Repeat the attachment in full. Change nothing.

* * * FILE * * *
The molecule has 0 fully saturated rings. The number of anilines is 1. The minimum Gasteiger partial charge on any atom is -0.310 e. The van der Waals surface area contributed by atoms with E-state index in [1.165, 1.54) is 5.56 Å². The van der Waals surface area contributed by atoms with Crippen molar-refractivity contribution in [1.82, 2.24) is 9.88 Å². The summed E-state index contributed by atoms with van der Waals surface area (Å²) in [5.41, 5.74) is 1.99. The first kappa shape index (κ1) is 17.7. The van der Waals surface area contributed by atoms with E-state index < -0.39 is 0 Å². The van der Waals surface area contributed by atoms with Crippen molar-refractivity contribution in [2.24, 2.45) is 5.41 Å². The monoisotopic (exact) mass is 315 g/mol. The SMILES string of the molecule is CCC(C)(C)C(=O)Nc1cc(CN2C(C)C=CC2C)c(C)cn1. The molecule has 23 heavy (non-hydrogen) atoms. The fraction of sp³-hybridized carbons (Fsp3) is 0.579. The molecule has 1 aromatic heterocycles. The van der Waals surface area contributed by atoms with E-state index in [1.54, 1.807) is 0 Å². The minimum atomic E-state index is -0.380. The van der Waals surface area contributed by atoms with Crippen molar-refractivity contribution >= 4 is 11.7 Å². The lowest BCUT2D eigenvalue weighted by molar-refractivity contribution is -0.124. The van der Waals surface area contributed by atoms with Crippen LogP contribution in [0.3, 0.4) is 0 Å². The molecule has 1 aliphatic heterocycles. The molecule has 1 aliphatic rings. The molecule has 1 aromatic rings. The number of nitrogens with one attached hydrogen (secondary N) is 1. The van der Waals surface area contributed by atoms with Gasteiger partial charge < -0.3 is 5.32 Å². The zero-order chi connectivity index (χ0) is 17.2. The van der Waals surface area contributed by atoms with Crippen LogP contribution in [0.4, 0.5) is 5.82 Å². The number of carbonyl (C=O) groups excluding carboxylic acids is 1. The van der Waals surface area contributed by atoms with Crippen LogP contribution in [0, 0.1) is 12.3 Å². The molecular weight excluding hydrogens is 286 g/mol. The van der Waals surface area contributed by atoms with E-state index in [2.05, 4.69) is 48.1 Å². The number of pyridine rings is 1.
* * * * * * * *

The molecule has 0 fully saturated rings. The number of anilines is 1. The minimum Gasteiger partial charge on any atom is -0.310 e. The van der Waals surface area contributed by atoms with E-state index in [1.165, 1.54) is 5.56 Å². The van der Waals surface area contributed by atoms with Crippen molar-refractivity contribution in [1.82, 2.24) is 9.88 Å². The summed E-state index contributed by atoms with van der Waals surface area (Å²) in [5.41, 5.74) is 1.99. The first kappa shape index (κ1) is 17.7. The van der Waals surface area contributed by atoms with E-state index < -0.39 is 0 Å². The van der Waals surface area contributed by atoms with Crippen molar-refractivity contribution in [2.24, 2.45) is 5.41 Å². The monoisotopic (exact) mass is 315 g/mol. The SMILES string of the molecule is CCC(C)(C)C(=O)Nc1cc(CN2C(C)C=CC2C)c(C)cn1. The molecule has 23 heavy (non-hydrogen) atoms. The fraction of sp³-hybridized carbons (Fsp3) is 0.579. The molecule has 1 aromatic heterocycles. The van der Waals surface area contributed by atoms with E-state index in [1.54, 1.807) is 0 Å². The minimum atomic E-state index is -0.380. The van der Waals surface area contributed by atoms with Crippen molar-refractivity contribution >= 4 is 11.7 Å². The lowest BCUT2D eigenvalue weighted by molar-refractivity contribution is -0.124. The van der Waals surface area contributed by atoms with Crippen LogP contribution in [0.3, 0.4) is 0 Å². The molecule has 1 aliphatic heterocycles. The molecule has 1 aliphatic rings. The molecule has 1 aromatic rings. The number of nitrogens with one attached hydrogen (secondary N) is 1. The van der Waals surface area contributed by atoms with Gasteiger partial charge < -0.3 is 5.32 Å². The zero-order chi connectivity index (χ0) is 17.2. The van der Waals surface area contributed by atoms with Crippen LogP contribution in [0.4, 0.5) is 5.82 Å². The number of carbonyl (C=O) groups excluding carboxylic acids is 1. The van der Waals surface area contributed by atoms with Crippen LogP contribution in [0, 0.1) is 12.3 Å². The molecular weight excluding hydrogens is 286 g/mol. The van der Waals surface area contributed by atoms with E-state index in [2.05, 4.69) is 48.1 Å². The number of pyridine rings is 1.